Associate Professor of Chinese Language
B.A., Beijing Normal University; M.A., Ph.D., University of Pittsburgh
I came to Randolph College from Princeton University, where I taught for five years. At Randolph, in addition to teaching four levels of Chinese language, and several China-related courses (film, culture, and literature), I like to practice the Five Routines of Soaring Crane Qigong and explore new way of cooking healthy Chinese food. I strive to help my language students sample authentic Chinese food, especially “weird” dishes – my belief is that motivation for high proficiency language skills comes from cravings and talking about good food.
As a teacher-researcher, I strive to research what I teach and use insight from my research to improve teaching and curriculum. My contributions to the field of second language acquisition and pedagogy, since 2007, have been primarily in the areas of (a) discourse analysis in elementary grammar acquisition; (b) computer-assisted learning in elementary tonal acquisition; (c) computer-assisted learning in Mandarin character acquisition; and (d) issues of teaching Chinese in Liberal Arts Colleges.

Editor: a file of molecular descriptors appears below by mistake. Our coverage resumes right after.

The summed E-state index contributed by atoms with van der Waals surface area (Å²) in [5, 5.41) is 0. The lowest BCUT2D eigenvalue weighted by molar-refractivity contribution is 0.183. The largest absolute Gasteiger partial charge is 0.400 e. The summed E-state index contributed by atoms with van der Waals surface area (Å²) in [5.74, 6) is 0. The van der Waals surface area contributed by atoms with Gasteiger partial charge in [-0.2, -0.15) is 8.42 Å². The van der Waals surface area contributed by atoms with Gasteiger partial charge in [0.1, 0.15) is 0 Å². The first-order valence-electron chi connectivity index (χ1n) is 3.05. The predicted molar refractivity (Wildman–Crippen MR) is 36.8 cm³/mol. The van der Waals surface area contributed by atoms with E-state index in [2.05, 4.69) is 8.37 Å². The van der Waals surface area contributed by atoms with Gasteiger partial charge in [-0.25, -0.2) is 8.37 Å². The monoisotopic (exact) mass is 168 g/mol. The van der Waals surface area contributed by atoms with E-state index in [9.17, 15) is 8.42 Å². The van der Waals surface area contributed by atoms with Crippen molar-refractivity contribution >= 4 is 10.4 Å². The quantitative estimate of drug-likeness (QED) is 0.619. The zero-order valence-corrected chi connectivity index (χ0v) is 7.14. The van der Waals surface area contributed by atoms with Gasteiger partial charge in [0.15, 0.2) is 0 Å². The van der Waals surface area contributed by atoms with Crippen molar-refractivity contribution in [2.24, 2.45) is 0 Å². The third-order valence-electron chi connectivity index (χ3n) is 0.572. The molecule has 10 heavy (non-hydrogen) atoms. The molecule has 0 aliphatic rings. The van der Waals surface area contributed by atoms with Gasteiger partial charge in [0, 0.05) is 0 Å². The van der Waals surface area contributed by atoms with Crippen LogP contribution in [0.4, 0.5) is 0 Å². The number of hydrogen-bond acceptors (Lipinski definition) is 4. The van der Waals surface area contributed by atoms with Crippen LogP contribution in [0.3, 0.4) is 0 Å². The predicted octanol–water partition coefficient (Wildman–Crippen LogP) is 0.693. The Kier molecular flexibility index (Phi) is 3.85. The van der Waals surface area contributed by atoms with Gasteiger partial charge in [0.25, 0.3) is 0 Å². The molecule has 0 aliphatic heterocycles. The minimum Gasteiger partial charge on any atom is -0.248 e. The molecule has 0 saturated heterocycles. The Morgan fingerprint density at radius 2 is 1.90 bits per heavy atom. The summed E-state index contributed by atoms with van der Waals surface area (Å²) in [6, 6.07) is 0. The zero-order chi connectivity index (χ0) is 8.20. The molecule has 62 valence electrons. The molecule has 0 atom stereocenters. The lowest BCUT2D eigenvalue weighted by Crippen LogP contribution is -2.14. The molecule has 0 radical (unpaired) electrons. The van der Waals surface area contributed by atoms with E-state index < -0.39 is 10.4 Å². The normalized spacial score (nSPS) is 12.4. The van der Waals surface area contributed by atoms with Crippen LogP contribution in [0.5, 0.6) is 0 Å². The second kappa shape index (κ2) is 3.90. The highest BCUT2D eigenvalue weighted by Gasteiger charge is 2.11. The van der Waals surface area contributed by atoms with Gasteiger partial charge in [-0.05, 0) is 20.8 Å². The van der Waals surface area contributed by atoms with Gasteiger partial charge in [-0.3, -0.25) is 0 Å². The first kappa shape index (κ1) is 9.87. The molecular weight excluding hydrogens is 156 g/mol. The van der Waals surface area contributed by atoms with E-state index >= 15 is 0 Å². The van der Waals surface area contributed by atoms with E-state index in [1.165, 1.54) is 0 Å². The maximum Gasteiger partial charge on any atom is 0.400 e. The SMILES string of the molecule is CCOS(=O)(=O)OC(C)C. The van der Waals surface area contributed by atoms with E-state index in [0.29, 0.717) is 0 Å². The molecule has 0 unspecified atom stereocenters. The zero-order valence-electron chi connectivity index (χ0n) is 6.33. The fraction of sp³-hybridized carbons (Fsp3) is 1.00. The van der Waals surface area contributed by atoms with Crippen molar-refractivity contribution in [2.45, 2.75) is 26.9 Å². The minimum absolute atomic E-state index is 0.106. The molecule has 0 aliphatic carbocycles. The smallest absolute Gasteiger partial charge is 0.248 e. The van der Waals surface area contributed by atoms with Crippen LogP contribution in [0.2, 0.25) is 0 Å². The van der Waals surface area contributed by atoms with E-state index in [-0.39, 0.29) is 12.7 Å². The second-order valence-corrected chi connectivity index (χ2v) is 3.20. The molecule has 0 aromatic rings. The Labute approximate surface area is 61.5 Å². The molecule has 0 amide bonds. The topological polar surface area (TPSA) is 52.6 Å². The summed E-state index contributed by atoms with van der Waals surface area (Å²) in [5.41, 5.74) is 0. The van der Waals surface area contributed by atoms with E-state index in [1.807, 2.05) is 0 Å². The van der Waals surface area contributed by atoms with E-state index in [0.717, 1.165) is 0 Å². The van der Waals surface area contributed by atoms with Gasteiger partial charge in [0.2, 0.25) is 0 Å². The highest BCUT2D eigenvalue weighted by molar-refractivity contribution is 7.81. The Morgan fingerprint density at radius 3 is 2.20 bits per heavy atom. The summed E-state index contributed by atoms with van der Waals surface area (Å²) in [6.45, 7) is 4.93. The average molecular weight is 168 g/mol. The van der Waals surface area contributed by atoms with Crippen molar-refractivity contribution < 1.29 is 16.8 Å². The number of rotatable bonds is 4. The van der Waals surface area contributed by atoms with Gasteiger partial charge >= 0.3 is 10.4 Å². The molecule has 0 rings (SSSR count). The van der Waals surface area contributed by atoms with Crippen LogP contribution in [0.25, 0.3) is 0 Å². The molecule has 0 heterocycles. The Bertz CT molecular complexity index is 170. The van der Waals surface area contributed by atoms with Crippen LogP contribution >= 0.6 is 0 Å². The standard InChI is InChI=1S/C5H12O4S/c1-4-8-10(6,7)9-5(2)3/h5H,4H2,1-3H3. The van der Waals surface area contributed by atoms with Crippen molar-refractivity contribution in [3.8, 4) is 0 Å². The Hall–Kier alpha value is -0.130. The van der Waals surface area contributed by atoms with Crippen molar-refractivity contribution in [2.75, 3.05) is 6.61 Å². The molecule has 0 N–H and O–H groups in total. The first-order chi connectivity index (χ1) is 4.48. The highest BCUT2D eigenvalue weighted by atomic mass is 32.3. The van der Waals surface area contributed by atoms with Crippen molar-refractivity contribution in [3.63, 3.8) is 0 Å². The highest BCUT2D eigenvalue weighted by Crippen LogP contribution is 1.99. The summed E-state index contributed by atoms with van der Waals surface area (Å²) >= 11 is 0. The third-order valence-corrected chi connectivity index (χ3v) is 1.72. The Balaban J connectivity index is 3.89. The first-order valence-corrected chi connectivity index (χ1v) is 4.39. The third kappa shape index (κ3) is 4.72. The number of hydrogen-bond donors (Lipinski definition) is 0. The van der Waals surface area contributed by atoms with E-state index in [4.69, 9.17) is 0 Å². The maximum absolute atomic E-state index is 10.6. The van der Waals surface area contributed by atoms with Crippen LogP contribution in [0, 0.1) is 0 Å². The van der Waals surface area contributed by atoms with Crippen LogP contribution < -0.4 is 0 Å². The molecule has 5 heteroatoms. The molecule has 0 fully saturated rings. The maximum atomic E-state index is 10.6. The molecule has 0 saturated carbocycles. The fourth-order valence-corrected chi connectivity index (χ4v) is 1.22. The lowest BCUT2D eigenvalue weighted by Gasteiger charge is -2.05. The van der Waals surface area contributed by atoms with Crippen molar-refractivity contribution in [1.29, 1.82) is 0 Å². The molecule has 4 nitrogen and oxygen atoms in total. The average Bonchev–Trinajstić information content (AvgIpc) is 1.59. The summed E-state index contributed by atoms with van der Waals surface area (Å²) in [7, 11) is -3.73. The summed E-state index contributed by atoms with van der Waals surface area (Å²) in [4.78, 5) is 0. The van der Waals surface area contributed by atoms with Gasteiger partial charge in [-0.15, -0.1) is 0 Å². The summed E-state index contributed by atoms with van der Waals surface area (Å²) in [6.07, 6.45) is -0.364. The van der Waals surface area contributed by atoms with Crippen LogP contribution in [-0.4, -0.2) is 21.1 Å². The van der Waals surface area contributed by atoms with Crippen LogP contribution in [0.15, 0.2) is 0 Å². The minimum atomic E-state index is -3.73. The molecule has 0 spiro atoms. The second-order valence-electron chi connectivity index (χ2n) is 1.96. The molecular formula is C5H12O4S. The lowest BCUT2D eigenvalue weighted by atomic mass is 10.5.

My publications include: Anything Goes: An Advanced Chinese Reader “无所不谈”,Princeton University Press, 2006; Sample Tests of English for College Students of Science, Beijing University of Technology Press, 1992; and New Edition of Listening Comprehension, Beijing Science and Technology Publishing House, 1991. I am currently editing two articles: Grammar Development in Conversation: Revisiting Corrective Feedback within the Zone of Proximal Development and What Makes Learning Second Language Grammar Difficult? A Response to DeKeyser.